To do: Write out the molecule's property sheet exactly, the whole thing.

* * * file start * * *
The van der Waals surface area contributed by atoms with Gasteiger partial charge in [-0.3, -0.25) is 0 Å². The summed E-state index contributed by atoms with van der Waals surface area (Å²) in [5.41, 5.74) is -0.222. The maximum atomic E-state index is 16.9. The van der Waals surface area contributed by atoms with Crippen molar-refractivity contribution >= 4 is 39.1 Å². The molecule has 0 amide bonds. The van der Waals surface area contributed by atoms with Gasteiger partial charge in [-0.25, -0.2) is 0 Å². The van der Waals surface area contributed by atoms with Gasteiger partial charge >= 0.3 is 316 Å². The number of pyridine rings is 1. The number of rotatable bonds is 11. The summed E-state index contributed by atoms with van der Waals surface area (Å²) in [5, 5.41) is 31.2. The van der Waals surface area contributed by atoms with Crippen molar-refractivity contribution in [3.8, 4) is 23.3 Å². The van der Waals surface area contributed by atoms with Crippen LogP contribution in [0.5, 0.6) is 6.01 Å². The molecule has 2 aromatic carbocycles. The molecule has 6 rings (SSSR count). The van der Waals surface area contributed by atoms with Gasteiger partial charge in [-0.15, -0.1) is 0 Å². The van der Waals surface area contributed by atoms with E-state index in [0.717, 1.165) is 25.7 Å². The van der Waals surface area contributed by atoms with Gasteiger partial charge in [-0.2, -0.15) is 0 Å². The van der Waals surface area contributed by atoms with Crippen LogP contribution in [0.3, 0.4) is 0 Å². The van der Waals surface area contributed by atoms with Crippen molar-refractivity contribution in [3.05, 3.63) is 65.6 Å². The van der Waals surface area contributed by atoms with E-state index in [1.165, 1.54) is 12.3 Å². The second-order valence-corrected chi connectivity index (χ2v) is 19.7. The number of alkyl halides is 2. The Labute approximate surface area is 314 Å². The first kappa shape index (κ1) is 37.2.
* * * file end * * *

The van der Waals surface area contributed by atoms with Gasteiger partial charge in [-0.3, -0.25) is 0 Å². The summed E-state index contributed by atoms with van der Waals surface area (Å²) in [5.41, 5.74) is -0.222. The maximum atomic E-state index is 16.9. The van der Waals surface area contributed by atoms with Crippen molar-refractivity contribution >= 4 is 39.1 Å². The molecule has 0 amide bonds. The van der Waals surface area contributed by atoms with Gasteiger partial charge in [-0.25, -0.2) is 0 Å². The van der Waals surface area contributed by atoms with Gasteiger partial charge >= 0.3 is 316 Å². The number of pyridine rings is 1. The number of rotatable bonds is 11. The summed E-state index contributed by atoms with van der Waals surface area (Å²) in [5, 5.41) is 31.2. The van der Waals surface area contributed by atoms with Crippen molar-refractivity contribution in [3.8, 4) is 23.3 Å². The van der Waals surface area contributed by atoms with Crippen LogP contribution in [0.5, 0.6) is 6.01 Å². The molecule has 2 aromatic carbocycles. The molecule has 6 rings (SSSR count). The van der Waals surface area contributed by atoms with Gasteiger partial charge in [-0.15, -0.1) is 0 Å². The van der Waals surface area contributed by atoms with E-state index in [0.717, 1.165) is 25.7 Å². The van der Waals surface area contributed by atoms with Gasteiger partial charge in [-0.2, -0.15) is 0 Å². The van der Waals surface area contributed by atoms with Crippen LogP contribution in [0.3, 0.4) is 0 Å². The van der Waals surface area contributed by atoms with Crippen molar-refractivity contribution in [3.05, 3.63) is 65.6 Å². The van der Waals surface area contributed by atoms with E-state index in [1.165, 1.54) is 12.3 Å². The second-order valence-corrected chi connectivity index (χ2v) is 19.7. The number of alkyl halides is 2. The Labute approximate surface area is 314 Å². The first kappa shape index (κ1) is 37.2.